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Publication numberUS5659593 A
Publication typeGrant
Application numberUS 08/346,808
Publication dateAug 19, 1997
Filing dateNov 30, 1994
Priority dateNov 30, 1994
Fee statusLapsed
Publication number08346808, 346808, US 5659593 A, US 5659593A, US-A-5659593, US5659593 A, US5659593A
InventorsDvora Tzvieli
Original AssigneeLucent Technologies Inc.
Export CitationBiBTeX, EndNote, RefMan
External Links: USPTO, USPTO Assignment, Espacenet
Detection of deviations in monitored patterns
US 5659593 A
Abstract
A system and method for detecting significant deviations in a pattern in near real time by making forecasts about the pattern and determining if the actual pattern is within a threshold of the forecast. The preferred embodiment is a method for detecting recording errors in a telephone network that provides services to a plurality of customers, the method comprising: recording information output by the telephone network relating to a service that was provided to the customers in a first time period; forecasting, based on the recorded information, information that will be output by the network in a second time period that has not yet occurred; recording information output by the telephone network relating to the provision of the service to the customers in the second time period; and comparing the result of the forecasting step with the information recorded during the second time period to generate a deviation.
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Claims(35)
I claim:
1. A method for detecting recording errors in a telephone network that provides services to a plurality of customers, said method comprising:
recording information output by said telephone network relating to the provision of a service to said customers in a first time period;
forecasting, based on said recorded information, an expected content of information that will be output by said network for a second time period that has not yet occurred;
recording information output by said telephone network relating to the provision of said service to said customers in said second time period; and
comparing the result of said forecasting step with the information recorded during said second time period to generate a deviation.
2. The method of claim 1 further comprising the steps of:
forecasting, based on said information recorded during said second time period, the expected content of information that will be output by said network for a third time period that has not yet occurred;
recording information output by said telephone network relating to the provision of said service to said customers in said third time period; and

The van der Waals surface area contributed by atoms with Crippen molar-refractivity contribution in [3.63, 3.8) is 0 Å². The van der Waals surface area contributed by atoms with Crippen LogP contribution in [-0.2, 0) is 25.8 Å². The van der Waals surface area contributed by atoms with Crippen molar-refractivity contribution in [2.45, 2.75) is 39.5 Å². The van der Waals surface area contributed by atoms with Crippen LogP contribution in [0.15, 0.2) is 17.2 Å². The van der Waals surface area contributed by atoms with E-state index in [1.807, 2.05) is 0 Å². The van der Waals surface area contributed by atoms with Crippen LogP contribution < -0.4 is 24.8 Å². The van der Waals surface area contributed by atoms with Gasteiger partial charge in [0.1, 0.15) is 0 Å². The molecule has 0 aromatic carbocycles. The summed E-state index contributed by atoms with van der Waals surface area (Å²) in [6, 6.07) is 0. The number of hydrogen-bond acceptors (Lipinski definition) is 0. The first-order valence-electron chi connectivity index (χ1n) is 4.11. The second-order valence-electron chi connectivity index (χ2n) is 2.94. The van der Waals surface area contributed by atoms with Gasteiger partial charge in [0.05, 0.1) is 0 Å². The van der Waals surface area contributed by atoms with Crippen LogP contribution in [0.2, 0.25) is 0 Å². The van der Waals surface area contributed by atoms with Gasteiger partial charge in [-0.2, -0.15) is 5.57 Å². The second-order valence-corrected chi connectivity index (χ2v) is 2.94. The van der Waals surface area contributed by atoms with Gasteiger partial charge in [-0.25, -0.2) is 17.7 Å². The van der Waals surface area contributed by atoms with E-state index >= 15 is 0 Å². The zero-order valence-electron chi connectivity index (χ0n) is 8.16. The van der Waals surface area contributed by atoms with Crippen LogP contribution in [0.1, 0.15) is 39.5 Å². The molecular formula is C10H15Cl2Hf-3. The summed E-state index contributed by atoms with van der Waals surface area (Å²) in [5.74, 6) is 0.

comparing the result of said step of forecasting associated with said third time period with the information recorded during said third time period to generate a deviation.
3. The method of claim 1 further comprising the step of generating an alarm if said deviation is greater than a predetermined threshold.
4. The method of claim 1 wherein said steps are carried out for a plurality of services provided by said network, and an alarm is automatically generated each time a generated deviation is greater than a threshold.
5. The method of claim 1 wherein said first time period corresponds to a preceding time period and said second time period corresponds to a future time period, and wherein all of said steps are iteratively repeated to continuously generate deviations corresponding to a comparison of data recently output by said network and a forecast for said recently output data.
6. The method of claim 5 further comprising the step of generating an alarm if a generated deviation is greater than a predetermined threshold.
7. The method of claim 6 wherein said step of generating an alarm is suspended for data output by said network during a holiday period.
8. The method of claim 1 wherein said step of forecasting comprises the steps of:
generating a model to fit said information recorded in said first time period;
using said model to generate a forecast of data that will be recorded in said second time period.
9. The method of claim 8 further comprising the steps of periodically making a quality measurement of said model and determining, based on said quality measurement, whether a new forecasting model should be generated.
10. The method of claim 1 wherein each of said recording steps records information relating to the provision of each of a number of services to said customers.
11. The method of claim 10, further comprising the step of generating a timeseries for each service provided by said network, each said timeseries comprising data relating to the provision of a said service to said customers as a function of time.
12. The method of claim 11, wherein said step of forecasting further comprises the steps of:
generating a model to fit each of said timeseries;
using each said model to generate a forecast for each said timeseries to predict values for each said timeseries during a future time period.
13. The method of claim 12 wherein, for each said timeseries, said step of generating a model comprises: